Conford, Freund and Labrecque. The opinion of the court was delivered by Labrecque, J.s.c. (temporarily assigned).
This is an appeal from a dismissal of plaintiffs' complaint by the Law Division on the grounds, as stated in the order, of failure "to state a claim upon which relief can be granted and that there is no genuine issue as to any material fact."
On June 21, 1958 plaintiff Gerard Levis, then 15 years of age, was struck in the right eye by part of a toy sling shot, an arm of which had broken off as he was using it. The sling shot had been purchased on the preceding day by his brother Joseph Levis, aged 12, from the defendants Stein and Settel, who operated a store at 75 Avon Avenue, Newark. The trauma resulted in permanent injury to the plaintiff's eyesight.
Suit alleging negligence was brought by the plaintiff's mother, as his guardian ad litem and individually, against Stein and Settel, the retailers, and also against George Zapolitz, the jobber or wholesaler from whom they had purchased the sling shot. The manufacturer was not joined.
Zapolitz had purchased a gross of the toy sling shots from a distributor for $7.20 and had sold one dozen to Stein and Settel for 72 cents. He delivered the order in the original packaging and conceded that he had made no inspection or test of the sling shots. Likewise, no inspection or test was made by or on behalf of either Stein or Settel (although the contrary had been originally asserted in the answers to interrogatories served by them).
The appendix tells us very little as to the nature or extent of the defect which brought about the break. The sling shot was a plastic toy. A rubber band attached to the arm was the propelling force. The purchase price was ten cents. One of the arms was claimed to have broken off due to a defect in manufacturing. At the oral argument it was conceded by plaintiff that the defect which allegedly brought about the break was internal and not one which could have been detected by visual inspection.
Pursuant to leave granted in the pretrial order, defendants filed a joint motion to dismiss the complaint for failure to state a claim upon which relief can be granted. R.R. 4:12-2. At the conclusion of the hearing on the motion, the trial judge stated:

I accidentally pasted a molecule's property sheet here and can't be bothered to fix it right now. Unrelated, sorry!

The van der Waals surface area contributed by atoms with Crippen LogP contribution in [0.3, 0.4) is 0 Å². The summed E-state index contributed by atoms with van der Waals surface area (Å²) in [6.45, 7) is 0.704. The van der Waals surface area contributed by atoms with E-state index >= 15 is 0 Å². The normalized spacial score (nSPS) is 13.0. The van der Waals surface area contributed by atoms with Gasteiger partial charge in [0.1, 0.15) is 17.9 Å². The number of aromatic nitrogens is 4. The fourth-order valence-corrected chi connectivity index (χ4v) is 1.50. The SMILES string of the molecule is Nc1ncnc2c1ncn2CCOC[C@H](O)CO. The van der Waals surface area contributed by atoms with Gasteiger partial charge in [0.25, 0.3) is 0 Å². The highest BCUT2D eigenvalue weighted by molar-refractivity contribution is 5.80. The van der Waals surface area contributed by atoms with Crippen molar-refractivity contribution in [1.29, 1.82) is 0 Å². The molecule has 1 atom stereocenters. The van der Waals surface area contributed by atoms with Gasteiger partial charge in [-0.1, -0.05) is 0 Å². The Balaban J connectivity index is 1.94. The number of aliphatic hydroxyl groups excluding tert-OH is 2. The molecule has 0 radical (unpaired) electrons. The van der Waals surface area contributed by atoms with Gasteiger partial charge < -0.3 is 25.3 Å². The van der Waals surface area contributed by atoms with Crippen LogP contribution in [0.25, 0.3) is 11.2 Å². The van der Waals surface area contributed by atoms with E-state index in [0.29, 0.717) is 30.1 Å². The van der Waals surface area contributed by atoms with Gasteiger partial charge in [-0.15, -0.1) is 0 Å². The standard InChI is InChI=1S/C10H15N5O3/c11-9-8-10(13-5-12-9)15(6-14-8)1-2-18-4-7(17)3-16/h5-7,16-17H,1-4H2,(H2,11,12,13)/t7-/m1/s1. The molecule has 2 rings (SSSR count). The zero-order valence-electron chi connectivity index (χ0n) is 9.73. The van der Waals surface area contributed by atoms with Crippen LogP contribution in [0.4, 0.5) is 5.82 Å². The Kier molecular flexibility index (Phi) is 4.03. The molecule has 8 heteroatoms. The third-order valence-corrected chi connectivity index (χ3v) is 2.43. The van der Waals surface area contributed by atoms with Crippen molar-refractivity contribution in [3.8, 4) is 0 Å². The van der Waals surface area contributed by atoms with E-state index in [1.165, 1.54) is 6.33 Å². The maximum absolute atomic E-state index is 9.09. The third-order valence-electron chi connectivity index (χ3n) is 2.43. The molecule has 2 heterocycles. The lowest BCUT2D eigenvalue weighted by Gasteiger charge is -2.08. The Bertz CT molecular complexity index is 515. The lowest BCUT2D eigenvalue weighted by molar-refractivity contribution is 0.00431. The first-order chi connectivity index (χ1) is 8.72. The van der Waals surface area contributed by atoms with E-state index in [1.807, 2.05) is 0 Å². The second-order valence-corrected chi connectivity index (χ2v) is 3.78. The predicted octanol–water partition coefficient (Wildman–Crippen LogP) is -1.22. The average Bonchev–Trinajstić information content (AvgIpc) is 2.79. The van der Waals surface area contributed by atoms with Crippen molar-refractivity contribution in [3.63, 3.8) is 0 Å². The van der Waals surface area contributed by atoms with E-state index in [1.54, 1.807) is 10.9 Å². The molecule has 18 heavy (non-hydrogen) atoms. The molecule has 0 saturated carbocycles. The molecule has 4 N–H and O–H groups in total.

"It seems to me the only theory upon which the plaintiff can rely in this case is the failure to inspect; that the duty was on both of them to inspect; and that an inspection would have revealed this defect.
I am going to hold that there is no duty to inspect here and grant both your motions."
The plaintiffs treat the trial court's order as one for summary judgment under R.R. 4:58-3, and their brief seeks to point out various factual issues assertedly raised by the pleadings, pretrial order and interrogatories, which merited a jury trial. The order of the trial court leaves it uncertain whether the matter was being disposed of on the basis of insufficiency of the complaint alone, R.R. 4:12-2, or of the complaint and the other matters of record taken together, R.R. 4:58-3. This is of no consequence, however, as we view the case as presenting only an issue of law.
The complaint alleged that defendants, in selling the sling shot, were violating N.J.S. 2A:151-2, 10 and 12 (which prohibit the manufacture or sale of certain enumerated weapons including a "slung shot"). The court held to the contrary and this contention is not pressed on appeal. The other grounds of liability asserted were that the defendants were negligent "in selling a dangerous instrumentality to a minor * * *; and permitting a minor to obtain possession of a dangerous instrumentality when inexperienced in the handling of sling shots" and in "* * * failing to discover that the said sling shot was not properly manufactured * * *." Defendants deny that the sling shot was a dangerous instrumentality and deny any duty of inspection.
Initially, the plaintiffs urge that a plastic sling shot is not a proper article to be sold as a ...